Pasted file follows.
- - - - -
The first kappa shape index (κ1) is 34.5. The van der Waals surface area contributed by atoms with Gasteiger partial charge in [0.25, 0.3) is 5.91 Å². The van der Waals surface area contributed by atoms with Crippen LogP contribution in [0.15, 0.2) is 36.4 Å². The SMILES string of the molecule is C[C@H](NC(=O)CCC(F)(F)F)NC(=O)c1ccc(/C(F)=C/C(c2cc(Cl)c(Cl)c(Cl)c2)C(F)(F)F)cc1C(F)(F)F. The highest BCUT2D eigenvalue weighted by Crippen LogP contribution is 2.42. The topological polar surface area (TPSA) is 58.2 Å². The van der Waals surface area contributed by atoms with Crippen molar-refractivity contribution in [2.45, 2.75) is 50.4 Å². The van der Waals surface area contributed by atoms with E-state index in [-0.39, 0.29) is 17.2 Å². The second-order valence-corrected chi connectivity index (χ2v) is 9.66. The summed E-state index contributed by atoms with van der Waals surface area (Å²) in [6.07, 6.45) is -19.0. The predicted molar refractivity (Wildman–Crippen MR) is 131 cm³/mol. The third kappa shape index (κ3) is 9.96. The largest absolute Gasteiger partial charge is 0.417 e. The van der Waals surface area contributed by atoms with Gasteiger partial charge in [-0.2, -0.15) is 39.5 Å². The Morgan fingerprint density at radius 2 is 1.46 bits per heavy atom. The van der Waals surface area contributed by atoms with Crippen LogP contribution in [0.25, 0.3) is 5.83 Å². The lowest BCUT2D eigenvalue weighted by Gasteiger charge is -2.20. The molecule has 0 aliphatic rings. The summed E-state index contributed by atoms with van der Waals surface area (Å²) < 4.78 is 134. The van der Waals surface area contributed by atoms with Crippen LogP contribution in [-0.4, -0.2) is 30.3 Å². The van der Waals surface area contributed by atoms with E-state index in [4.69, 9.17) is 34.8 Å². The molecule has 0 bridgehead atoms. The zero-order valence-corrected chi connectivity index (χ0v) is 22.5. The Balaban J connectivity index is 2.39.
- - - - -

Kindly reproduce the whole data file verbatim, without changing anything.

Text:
The first kappa shape index (κ1) is 34.5. The van der Waals surface area contributed by atoms with Gasteiger partial charge in [0.25, 0.3) is 5.91 Å². The van der Waals surface area contributed by atoms with Crippen LogP contribution in [0.15, 0.2) is 36.4 Å². The SMILES string of the molecule is C[C@H](NC(=O)CCC(F)(F)F)NC(=O)c1ccc(/C(F)=C/C(c2cc(Cl)c(Cl)c(Cl)c2)C(F)(F)F)cc1C(F)(F)F. The highest BCUT2D eigenvalue weighted by Crippen LogP contribution is 2.42. The topological polar surface area (TPSA) is 58.2 Å². The van der Waals surface area contributed by atoms with Crippen molar-refractivity contribution in [2.45, 2.75) is 50.4 Å². The van der Waals surface area contributed by atoms with E-state index in [-0.39, 0.29) is 17.2 Å². The second-order valence-corrected chi connectivity index (χ2v) is 9.66. The summed E-state index contributed by atoms with van der Waals surface area (Å²) in [6.07, 6.45) is -19.0. The predicted molar refractivity (Wildman–Crippen MR) is 131 cm³/mol. The third kappa shape index (κ3) is 9.96. The largest absolute Gasteiger partial charge is 0.417 e. The van der Waals surface area contributed by atoms with Gasteiger partial charge in [-0.2, -0.15) is 39.5 Å². The Morgan fingerprint density at radius 2 is 1.46 bits per heavy atom. The van der Waals surface area contributed by atoms with Crippen LogP contribution in [0.25, 0.3) is 5.83 Å². The lowest BCUT2D eigenvalue weighted by Gasteiger charge is -2.20. The molecule has 0 aliphatic rings. The summed E-state index contributed by atoms with van der Waals surface area (Å²) < 4.78 is 134. The van der Waals surface area contributed by atoms with Crippen LogP contribution in [-0.4, -0.2) is 30.3 Å². The van der Waals surface area contributed by atoms with E-state index in [4.69, 9.17) is 34.8 Å². The molecule has 0 bridgehead atoms. The zero-order valence-corrected chi connectivity index (χ0v) is 22.5. The Balaban J connectivity index is 2.39.